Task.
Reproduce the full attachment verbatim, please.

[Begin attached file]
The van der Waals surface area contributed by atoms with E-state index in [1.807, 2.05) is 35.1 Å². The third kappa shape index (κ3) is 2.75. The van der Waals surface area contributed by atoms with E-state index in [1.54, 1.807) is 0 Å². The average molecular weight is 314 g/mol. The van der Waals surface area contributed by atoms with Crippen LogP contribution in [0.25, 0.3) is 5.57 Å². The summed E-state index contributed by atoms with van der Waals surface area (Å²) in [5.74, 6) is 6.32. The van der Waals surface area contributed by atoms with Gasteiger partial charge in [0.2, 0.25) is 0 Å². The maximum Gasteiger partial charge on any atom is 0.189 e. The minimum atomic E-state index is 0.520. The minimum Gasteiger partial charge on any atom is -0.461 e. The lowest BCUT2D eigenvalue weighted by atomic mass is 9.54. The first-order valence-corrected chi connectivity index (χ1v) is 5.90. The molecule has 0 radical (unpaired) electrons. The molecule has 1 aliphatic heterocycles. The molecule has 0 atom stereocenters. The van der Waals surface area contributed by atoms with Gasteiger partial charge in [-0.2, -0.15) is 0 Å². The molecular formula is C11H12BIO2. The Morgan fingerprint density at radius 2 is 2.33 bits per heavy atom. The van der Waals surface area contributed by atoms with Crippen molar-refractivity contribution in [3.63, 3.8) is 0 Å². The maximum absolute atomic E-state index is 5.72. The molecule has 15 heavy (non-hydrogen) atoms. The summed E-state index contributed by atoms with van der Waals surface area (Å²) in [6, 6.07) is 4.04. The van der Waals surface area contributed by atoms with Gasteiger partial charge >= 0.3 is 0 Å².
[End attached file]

The van der Waals surface area contributed by atoms with E-state index in [1.807, 2.05) is 35.1 Å². The third kappa shape index (κ3) is 2.75. The van der Waals surface area contributed by atoms with E-state index in [1.54, 1.807) is 0 Å². The average molecular weight is 314 g/mol. The van der Waals surface area contributed by atoms with Crippen LogP contribution in [0.25, 0.3) is 5.57 Å². The summed E-state index contributed by atoms with van der Waals surface area (Å²) in [5.74, 6) is 6.32. The van der Waals surface area contributed by atoms with Gasteiger partial charge in [0.2, 0.25) is 0 Å². The maximum Gasteiger partial charge on any atom is 0.189 e. The minimum atomic E-state index is 0.520. The minimum Gasteiger partial charge on any atom is -0.461 e. The lowest BCUT2D eigenvalue weighted by atomic mass is 9.54. The first-order valence-corrected chi connectivity index (χ1v) is 5.90. The molecule has 0 radical (unpaired) electrons. The molecule has 1 aliphatic heterocycles. The molecule has 0 atom stereocenters. The van der Waals surface area contributed by atoms with Gasteiger partial charge in [-0.2, -0.15) is 0 Å². The molecular formula is C11H12BIO2. The Morgan fingerprint density at radius 2 is 2.33 bits per heavy atom. The van der Waals surface area contributed by atoms with Crippen molar-refractivity contribution in [3.63, 3.8) is 0 Å². The maximum absolute atomic E-state index is 5.72. The molecule has 15 heavy (non-hydrogen) atoms. The summed E-state index contributed by atoms with van der Waals surface area (Å²) in [6, 6.07) is 4.04. The van der Waals surface area contributed by atoms with Gasteiger partial charge >= 0.3 is 0 Å².